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More than 180 groups push the United Nations for transparency on cannabis.
One year ago, as Cannabis Wire reported at the time, the United Nations acknowledged the therapeutic potential for cannabis, in an historic move.
Now, to mark the anniversary, 181 NGOs from 56 countries are calling for “transparency and accountability” as the UN’s International Narcotics Control Board creates guidelines for countries.
“As organizations that routinely engage with domestic and international regulations relating to cannabis for medical purposes we hope you can look into our requests for transparency and inclusive participation in the Guidelines development process and we are ready and willing to work constructively with the United Nations Secretariat, including INCB Secretariat, to meet this aim and ensure that no one is left behind,” reads one of the letters.
USDA works to “improve” crop insurance for hemp producers.
The U.S. Department of Agriculture has announced that “in response to feedback received from the producers” it “is improving crop insurance for hemp.”
Today, hemp crop insurance is available in 25 states, and this year, more than 12,189 acres were insured.
“Hemp is an emerging crop, and we are working with hemp producers to provide insurance options that make sense for producers and for insurance providers,” USDA Risk Management Agency administrator Marcia Bunger said. “RMA has worked to expand and refine our offerings to be responsive and dynamic.”
United States Pharmacopeia takes on delta-8 THC.
The United States Pharmacopeia (USP) and ASTM International, two organizations focused on the development of standards, have released a commentary and a technical paper, respectively, on delta-8 THC.
Both outputs focus on health and public safety risks inherent in these products, and other cannabinoid-containing products that are not subject to quality control measures, and call for research and regulation.
“The fact of the matter is that little is known about the products labeled as containing delta-8, so much so that the FDA and CDC have both released advisories about the products. Depending on how the products are produced, unknown impurities may be introduced, including minor and synthetic cannabinoid compounds that are not naturally occurring in cannabis,” said Ikhlas Khan, the chair of USP’s expert panel on cannabis.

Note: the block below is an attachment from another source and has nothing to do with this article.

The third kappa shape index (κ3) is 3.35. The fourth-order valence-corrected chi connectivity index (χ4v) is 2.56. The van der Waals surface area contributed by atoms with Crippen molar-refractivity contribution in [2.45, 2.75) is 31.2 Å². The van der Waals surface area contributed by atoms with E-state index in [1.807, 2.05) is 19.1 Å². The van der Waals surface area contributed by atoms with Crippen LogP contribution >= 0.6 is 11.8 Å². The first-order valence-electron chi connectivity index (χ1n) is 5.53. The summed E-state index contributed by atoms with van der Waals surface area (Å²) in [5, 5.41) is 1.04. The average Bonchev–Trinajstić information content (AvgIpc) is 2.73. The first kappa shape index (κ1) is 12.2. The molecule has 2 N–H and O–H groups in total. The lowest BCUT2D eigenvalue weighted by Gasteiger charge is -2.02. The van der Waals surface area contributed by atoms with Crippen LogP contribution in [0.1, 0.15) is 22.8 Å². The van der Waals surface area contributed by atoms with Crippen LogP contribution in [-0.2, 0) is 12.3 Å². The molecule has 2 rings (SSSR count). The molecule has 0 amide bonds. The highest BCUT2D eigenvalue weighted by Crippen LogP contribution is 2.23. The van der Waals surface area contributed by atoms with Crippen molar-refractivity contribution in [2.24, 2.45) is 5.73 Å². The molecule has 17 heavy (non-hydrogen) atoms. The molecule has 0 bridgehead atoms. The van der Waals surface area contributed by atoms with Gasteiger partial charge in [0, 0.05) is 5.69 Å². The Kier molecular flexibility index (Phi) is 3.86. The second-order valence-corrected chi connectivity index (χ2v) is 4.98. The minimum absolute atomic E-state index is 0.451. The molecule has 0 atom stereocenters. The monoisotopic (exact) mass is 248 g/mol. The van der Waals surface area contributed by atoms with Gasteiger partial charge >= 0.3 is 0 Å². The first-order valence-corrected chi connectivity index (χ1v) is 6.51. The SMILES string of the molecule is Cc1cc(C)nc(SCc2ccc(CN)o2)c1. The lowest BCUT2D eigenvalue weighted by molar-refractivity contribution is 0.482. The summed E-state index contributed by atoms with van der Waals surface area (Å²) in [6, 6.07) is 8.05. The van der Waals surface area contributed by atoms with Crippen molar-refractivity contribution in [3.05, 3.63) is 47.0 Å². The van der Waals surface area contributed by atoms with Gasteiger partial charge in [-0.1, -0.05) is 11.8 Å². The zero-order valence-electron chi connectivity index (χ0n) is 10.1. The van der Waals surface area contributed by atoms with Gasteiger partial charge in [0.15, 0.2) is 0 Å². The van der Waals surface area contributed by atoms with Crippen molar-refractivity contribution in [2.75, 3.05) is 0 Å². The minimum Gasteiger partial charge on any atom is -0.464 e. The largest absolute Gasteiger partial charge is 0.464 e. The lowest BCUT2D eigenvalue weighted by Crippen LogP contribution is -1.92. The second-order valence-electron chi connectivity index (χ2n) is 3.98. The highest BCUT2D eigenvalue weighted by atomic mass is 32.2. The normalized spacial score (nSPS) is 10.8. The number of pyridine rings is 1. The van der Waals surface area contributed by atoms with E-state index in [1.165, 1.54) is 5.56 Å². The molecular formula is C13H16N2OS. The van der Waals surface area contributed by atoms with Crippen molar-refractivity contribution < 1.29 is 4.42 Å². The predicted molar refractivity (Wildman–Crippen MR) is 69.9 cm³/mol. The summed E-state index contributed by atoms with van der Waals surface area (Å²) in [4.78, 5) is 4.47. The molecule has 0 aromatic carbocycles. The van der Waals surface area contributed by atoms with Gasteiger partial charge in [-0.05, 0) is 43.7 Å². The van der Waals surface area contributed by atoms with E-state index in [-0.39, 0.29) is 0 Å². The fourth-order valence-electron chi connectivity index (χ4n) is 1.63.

In case you missed it, read Cannabis Wire’s coverage of the CDC and FDA warnings about delta-8.
AOC and Rep. Joyce introduce cannabis expungement bill.
US Representatives Alexandria Ocasio-Cortez and Dave Joyce have introduced The Harnessing Opportunities by Pursuing Expungement (HOPE) Act, a bill that would allocate $20 million to the US Attorney General to facilitate state and local expungement of cannabis convictions.
“Reforming cannabis law is not a partisan issue,” Ocasio-Cortez tweeted. “As we continue to advocate for the decriminalization and legalization of marijuana, this bill will provide needed resources to expunge drug charges that continue to hold back Americans – disproportionately people of color – from employment, housing and other opportunity.”
“By helping states establish & improve expungement programs for cannabis offenses,” Joyce tweeted, the Act “will pave the way for expanded economic opportunities to thrive alongside effective investments to redress the consequences of the War on Drugs.”
Yet another CBD regulation bill in Congress.
US Representatives Kathleen Rice, Morgan Griffith, Angie Craig, and Dan Crenshaw have introduced the CBD Product Safety and Standardization Act, which aims to see the US Food and Drug Administration regulate CBD like a “food ingredient.”
“CBD products are exploding in popularity, but the lack of federal regulation surrounding them has put consumers at risk and left businesses looking for clarity,” said Rice.
It has the support of the Consumer Brands Association, which also supports the Hemp Access and Consumer Safety Act, introduced by Sen. Ron Wyden this year.
The Association’s DVP of regulatory and technical affairs, Betsy Booren, called the new Act “a welcome step toward giving consumers consistency and promoting safety that goes across state lines.”
In case you missed it, read Cannabis Wire’s Q&A with CBA, which counts Kellogg’s, Coca-Cola Company, and PepsiCo, Inc. among its members.